Sunday, November 28, 2010

Mr. and Mrs. Smith

Title: Mr. and Mrs. Smith
Year: 1941
Studio: RKO Radio Pictures
Screenplay: Norman Krasna
Source Material: This was an original screenplay
Running Time: 90 minutes
A black & white picture

Sunday 28th November, 11:50am
One of my Hitchcock books states that Suspicion comes first, but others (more accurately) tell how Mr. and Mrs. Smith was filmed first and screened first, so I don't know why sources differ.
This was one of my last batch of Hitchcock films to own on DVD and so I had not seen it that long ago, but I am a stickler for doing things correctly and I have to watch everything chronologically.
Is it getting too tedious me mentioning how I watch these movies laid out on the settee with a mug of tea and a snack (in today's case, two mince pies)? If so, tough luck.
I might also add that Fizzgig, my delightful ten-year-old female ginger British Short-hair cat, was more than happy to sprawl over my chest and left shoulder throughout the movie, making it rather difficult to take notes along the way. Oh well, she loves me and I couldn't bear to move her.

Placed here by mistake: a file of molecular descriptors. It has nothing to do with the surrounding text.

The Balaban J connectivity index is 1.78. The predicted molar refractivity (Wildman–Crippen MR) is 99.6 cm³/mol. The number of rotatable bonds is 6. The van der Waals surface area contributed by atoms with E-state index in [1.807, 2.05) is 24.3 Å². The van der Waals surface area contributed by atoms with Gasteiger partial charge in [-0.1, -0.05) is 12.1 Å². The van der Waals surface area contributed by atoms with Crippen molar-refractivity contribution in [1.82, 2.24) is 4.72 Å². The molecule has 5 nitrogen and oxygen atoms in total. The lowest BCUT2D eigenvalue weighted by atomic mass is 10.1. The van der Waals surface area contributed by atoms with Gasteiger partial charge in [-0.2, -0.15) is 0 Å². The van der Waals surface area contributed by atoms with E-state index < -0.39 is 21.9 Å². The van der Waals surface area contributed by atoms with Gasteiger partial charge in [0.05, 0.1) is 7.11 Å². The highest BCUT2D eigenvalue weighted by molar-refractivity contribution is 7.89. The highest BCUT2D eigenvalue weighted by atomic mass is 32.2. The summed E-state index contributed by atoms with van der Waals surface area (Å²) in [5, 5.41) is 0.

Ann Krausheimer Smith - Carole Lombard
David Smith - Robert Montgomery
Jefferon Custer - Gene Raymond
Chuck Benson - Jack Carson
Mr Custer - Philip Merivale
Mrs Custer - Lucille Watson
Sammy - William Tracy
Mr Harry Deever - Charles Halton
Mrs Krausheimer - Esther Dale
Martha - Emma Dunn
Gertie - Betty Compson
Gloria - Patricia Farr
Proprietor of 'Mama Lucy's' - William Edmunds
Lily - Adele Pearce

It's New York. A couple are in their bedroom of their serviced apartment and evidence suggests they have not been out for days. He is sat on the floor (tellingly) playing Solitaire with cards and she is under the bed covers.